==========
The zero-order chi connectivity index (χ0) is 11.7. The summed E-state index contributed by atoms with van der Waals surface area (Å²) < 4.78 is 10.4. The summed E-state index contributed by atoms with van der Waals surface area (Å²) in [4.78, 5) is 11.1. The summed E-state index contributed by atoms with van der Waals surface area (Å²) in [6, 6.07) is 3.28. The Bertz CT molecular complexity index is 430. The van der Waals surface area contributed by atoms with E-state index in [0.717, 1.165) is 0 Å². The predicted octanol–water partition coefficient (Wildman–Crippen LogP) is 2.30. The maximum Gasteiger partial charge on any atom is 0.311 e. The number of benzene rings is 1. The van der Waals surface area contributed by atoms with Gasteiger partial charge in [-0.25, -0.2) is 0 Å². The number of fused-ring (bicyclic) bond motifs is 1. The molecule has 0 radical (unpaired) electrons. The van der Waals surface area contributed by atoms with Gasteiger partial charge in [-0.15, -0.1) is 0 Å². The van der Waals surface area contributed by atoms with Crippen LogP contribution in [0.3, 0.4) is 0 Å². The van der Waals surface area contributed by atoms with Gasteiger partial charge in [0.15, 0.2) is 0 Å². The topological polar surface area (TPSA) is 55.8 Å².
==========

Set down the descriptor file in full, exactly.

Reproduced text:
The zero-order chi connectivity index (χ0) is 11.7. The summed E-state index contributed by atoms with van der Waals surface area (Å²) < 4.78 is 10.4. The summed E-state index contributed by atoms with van der Waals surface area (Å²) in [4.78, 5) is 11.1. The summed E-state index contributed by atoms with van der Waals surface area (Å²) in [6, 6.07) is 3.28. The Bertz CT molecular complexity index is 430. The van der Waals surface area contributed by atoms with E-state index in [0.717, 1.165) is 0 Å². The predicted octanol–water partition coefficient (Wildman–Crippen LogP) is 2.30. The maximum Gasteiger partial charge on any atom is 0.311 e. The number of benzene rings is 1. The van der Waals surface area contributed by atoms with Gasteiger partial charge in [-0.25, -0.2) is 0 Å². The number of fused-ring (bicyclic) bond motifs is 1. The molecule has 0 radical (unpaired) electrons. The van der Waals surface area contributed by atoms with Gasteiger partial charge in [-0.15, -0.1) is 0 Å². The van der Waals surface area contributed by atoms with Crippen LogP contribution in [0.3, 0.4) is 0 Å². The van der Waals surface area contributed by atoms with Gasteiger partial charge in [0.15, 0.2) is 0 Å². The topological polar surface area (TPSA) is 55.8 Å².